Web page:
Tax excuse unlikely
Let's do the math on Murray Gerber's company, Prototype & Plastic Mold Co. Inc., reported in a Feb. 5 article concerning estate tax ("Estate tax debate picking up on the Hill," Page 4). "[Estate taxes were] one of the reasons I decided to sell my business."
You reported that the company had sales of about $8 million, in an industry with 3-5 percent profit margins. So let's say the company would have reported earnings of about $400,000 in 1999. Public plastics companies are trading at five or six times earnings, so the overall equity of Mr. Gerber's company might have been worth about $2 million, if it was public.
Of course the company was not public, so deducting a discount for lack of liquidity (or marketability) of 30-40 percent would result in an aggregate fair market value for the equity of the company of about $1.3 million.
Mr. Gerber and all taxpayers had a lifetime exclusion from estate and gift taxes of $650,000 in 1999 (this will rise to $1 million per taxpayer in 2006 under current law). If Mr. Gerber had a spouse, Mr. and Mrs. Gerber could have combined $650,000 gifts to their son James and transferred virtually all of the equity of Prototype & Plastic Mold to their son tax free in one year.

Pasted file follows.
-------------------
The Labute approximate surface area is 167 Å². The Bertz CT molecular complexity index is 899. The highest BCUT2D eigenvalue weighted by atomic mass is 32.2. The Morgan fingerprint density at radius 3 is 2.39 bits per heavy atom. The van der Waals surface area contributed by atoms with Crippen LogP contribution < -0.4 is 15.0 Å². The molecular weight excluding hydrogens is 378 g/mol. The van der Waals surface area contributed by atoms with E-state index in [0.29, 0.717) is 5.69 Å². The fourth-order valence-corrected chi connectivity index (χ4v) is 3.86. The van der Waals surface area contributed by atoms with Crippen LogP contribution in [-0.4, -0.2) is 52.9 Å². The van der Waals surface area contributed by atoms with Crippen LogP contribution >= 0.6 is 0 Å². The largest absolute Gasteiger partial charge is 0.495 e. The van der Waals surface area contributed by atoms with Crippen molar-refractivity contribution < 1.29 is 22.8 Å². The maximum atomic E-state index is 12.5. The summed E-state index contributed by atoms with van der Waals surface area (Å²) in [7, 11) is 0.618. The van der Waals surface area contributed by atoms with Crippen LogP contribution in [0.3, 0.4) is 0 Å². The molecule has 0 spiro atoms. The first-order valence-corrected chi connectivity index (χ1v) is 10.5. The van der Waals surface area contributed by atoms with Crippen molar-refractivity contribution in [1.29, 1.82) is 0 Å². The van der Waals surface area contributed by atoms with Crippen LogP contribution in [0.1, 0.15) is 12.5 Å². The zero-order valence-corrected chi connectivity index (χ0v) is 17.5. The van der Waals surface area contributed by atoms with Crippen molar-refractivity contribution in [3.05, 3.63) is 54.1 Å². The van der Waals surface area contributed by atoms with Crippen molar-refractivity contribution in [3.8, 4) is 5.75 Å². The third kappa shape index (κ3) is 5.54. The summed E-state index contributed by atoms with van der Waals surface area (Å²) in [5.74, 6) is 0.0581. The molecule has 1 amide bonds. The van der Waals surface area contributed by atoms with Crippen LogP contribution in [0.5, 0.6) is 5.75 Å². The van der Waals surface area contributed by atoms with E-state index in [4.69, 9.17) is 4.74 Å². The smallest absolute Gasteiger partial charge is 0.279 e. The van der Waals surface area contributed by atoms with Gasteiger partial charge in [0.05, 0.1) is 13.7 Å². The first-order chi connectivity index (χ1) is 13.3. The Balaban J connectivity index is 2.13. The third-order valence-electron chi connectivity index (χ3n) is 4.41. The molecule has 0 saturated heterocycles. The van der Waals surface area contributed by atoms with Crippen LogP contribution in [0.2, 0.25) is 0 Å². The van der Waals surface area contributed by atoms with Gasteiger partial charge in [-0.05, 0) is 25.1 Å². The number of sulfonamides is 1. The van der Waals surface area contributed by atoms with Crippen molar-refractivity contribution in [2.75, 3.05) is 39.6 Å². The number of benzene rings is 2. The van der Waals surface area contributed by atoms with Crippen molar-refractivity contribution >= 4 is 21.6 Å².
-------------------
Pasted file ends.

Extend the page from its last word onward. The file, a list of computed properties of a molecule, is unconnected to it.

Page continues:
Without a spouse he could have transferred about one-half of the equity tax free in 1999. The remainder could have been dribbled out in annual tax-free gifts of $10,000 to James, as well as any children or siblings James might have. There are a number of gifting techniques that would have allowed Mr. Gerber to speed the transfer of ownership to his son.
If Prototype & Plastic Mold had sales of $800 million and 5 percent margins, it would take longer than a few years to transfer ownership tax free, but our firm has worked with business owners who have done that over a period of years.
With respect to Mr. Gerber, the statement that estate taxes played a big part in his decision is likely not true. The estate tax is a convenient excuse for many reasons that owners decide to sell businesses, and reporters should dig deeper when the seller of a business offers it as the sole explanation.
Stephen J. Roberts
Management Planning Inc.
Yocum given praise
Ron Yocum, thank you for postponing your retirement in order to lead the American Plastics Council to a higher level of excellence. As president of the Society of Plastics Engineers, I have first-hand experience working on joint projects with APC. Today, APC is operating at a higher level of excellence.
Ron's message has been consistent and straightforward. The plastics industry has to remind people of the good things about our industry. If we don't take care of that part of our business, we will all lose our business. Not many people know that because of the diligent efforts of Ron and his staff, a California law banning the use of plastics in store dairy cases was narrowly defeated.
So it is not about the relationship of the Society of the Plastics Industry Inc. and APC, it is about the relationship of the plastics industry with the general public.
So thank you, Ron, and I will personally continue to deliver the message about the good things about the plastics industry.
James H. Brackeen
Society of Plastics Engineers